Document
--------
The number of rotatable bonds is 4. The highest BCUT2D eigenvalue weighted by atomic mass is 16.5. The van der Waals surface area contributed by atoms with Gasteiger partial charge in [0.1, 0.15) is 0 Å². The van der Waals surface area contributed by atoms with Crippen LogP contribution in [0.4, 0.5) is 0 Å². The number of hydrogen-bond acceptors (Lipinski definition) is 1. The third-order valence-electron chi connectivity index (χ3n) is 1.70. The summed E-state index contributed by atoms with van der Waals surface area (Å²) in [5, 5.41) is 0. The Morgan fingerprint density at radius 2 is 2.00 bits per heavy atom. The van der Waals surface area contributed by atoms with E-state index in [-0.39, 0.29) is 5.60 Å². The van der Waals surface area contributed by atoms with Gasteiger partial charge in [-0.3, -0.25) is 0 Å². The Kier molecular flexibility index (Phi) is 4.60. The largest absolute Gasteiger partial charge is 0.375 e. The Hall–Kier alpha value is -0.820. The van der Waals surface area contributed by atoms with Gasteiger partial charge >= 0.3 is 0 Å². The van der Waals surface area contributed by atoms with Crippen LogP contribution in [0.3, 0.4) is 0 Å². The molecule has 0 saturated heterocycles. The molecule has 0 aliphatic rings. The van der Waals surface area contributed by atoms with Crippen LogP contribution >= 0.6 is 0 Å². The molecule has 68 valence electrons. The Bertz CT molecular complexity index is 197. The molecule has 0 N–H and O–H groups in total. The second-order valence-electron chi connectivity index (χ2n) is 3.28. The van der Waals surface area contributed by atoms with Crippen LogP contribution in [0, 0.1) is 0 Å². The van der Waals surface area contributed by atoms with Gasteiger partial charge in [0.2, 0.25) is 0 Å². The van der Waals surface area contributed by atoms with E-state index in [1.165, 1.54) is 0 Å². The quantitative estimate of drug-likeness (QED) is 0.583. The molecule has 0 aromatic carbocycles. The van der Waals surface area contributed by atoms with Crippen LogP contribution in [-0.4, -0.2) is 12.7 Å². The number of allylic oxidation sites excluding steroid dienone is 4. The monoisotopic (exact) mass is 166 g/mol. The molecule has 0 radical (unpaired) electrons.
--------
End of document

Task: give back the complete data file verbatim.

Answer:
The number of rotatable bonds is 4. The highest BCUT2D eigenvalue weighted by atomic mass is 16.5. The van der Waals surface area contributed by atoms with Gasteiger partial charge in [0.1, 0.15) is 0 Å². The van der Waals surface area contributed by atoms with Crippen LogP contribution in [0.4, 0.5) is 0 Å². The number of hydrogen-bond acceptors (Lipinski definition) is 1. The third-order valence-electron chi connectivity index (χ3n) is 1.70. The summed E-state index contributed by atoms with van der Waals surface area (Å²) in [5, 5.41) is 0. The Morgan fingerprint density at radius 2 is 2.00 bits per heavy atom. The van der Waals surface area contributed by atoms with E-state index in [-0.39, 0.29) is 5.60 Å². The van der Waals surface area contributed by atoms with Gasteiger partial charge in [-0.3, -0.25) is 0 Å². The Kier molecular flexibility index (Phi) is 4.60. The largest absolute Gasteiger partial charge is 0.375 e. The Hall–Kier alpha value is -0.820. The van der Waals surface area contributed by atoms with Gasteiger partial charge >= 0.3 is 0 Å². The van der Waals surface area contributed by atoms with Crippen LogP contribution in [0.3, 0.4) is 0 Å². The molecule has 0 saturated heterocycles. The molecule has 0 aliphatic rings. The van der Waals surface area contributed by atoms with Crippen LogP contribution >= 0.6 is 0 Å². The molecule has 68 valence electrons. The Bertz CT molecular complexity index is 197. The molecule has 0 N–H and O–H groups in total. The second-order valence-electron chi connectivity index (χ2n) is 3.28. The van der Waals surface area contributed by atoms with Crippen LogP contribution in [0, 0.1) is 0 Å². The van der Waals surface area contributed by atoms with Gasteiger partial charge in [0.2, 0.25) is 0 Å². The van der Waals surface area contributed by atoms with E-state index in [1.165, 1.54) is 0 Å². The quantitative estimate of drug-likeness (QED) is 0.583. The molecule has 0 aromatic carbocycles. The van der Waals surface area contributed by atoms with Crippen LogP contribution in [-0.4, -0.2) is 12.7 Å². The number of allylic oxidation sites excluding steroid dienone is 4. The monoisotopic (exact) mass is 166 g/mol. The molecule has 0 radical (unpaired) electrons.